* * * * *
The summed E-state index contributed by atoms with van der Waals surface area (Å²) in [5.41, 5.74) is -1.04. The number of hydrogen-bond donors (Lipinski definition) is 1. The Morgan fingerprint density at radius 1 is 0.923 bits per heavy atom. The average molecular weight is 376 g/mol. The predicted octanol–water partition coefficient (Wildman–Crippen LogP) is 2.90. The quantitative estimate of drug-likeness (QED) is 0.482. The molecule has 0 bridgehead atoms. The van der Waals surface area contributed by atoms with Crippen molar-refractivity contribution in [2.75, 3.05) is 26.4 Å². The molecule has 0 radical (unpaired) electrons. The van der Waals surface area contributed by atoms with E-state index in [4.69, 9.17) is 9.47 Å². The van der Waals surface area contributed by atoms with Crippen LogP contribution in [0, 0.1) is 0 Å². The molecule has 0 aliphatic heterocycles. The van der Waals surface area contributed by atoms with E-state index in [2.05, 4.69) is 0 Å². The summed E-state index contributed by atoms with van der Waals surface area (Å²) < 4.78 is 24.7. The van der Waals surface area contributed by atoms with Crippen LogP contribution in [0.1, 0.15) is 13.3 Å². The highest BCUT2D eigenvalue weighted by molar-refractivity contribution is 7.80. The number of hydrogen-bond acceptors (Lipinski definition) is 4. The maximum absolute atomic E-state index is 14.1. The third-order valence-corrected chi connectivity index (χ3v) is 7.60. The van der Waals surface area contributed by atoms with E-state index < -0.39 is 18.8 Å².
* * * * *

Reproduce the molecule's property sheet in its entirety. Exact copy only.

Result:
The summed E-state index contributed by atoms with van der Waals surface area (Å²) in [5.41, 5.74) is -1.04. The number of hydrogen-bond donors (Lipinski definition) is 1. The Morgan fingerprint density at radius 1 is 0.923 bits per heavy atom. The average molecular weight is 376 g/mol. The predicted octanol–water partition coefficient (Wildman–Crippen LogP) is 2.90. The quantitative estimate of drug-likeness (QED) is 0.482. The molecule has 0 bridgehead atoms. The van der Waals surface area contributed by atoms with Crippen molar-refractivity contribution in [2.75, 3.05) is 26.4 Å². The molecule has 0 radical (unpaired) electrons. The van der Waals surface area contributed by atoms with E-state index in [4.69, 9.17) is 9.47 Å². The van der Waals surface area contributed by atoms with Crippen LogP contribution in [0, 0.1) is 0 Å². The molecule has 0 aliphatic heterocycles. The van der Waals surface area contributed by atoms with E-state index in [2.05, 4.69) is 0 Å². The summed E-state index contributed by atoms with van der Waals surface area (Å²) < 4.78 is 24.7. The van der Waals surface area contributed by atoms with Crippen LogP contribution in [0.1, 0.15) is 13.3 Å². The highest BCUT2D eigenvalue weighted by molar-refractivity contribution is 7.80. The number of hydrogen-bond acceptors (Lipinski definition) is 4. The maximum absolute atomic E-state index is 14.1. The third-order valence-corrected chi connectivity index (χ3v) is 7.60. The van der Waals surface area contributed by atoms with E-state index < -0.39 is 18.8 Å².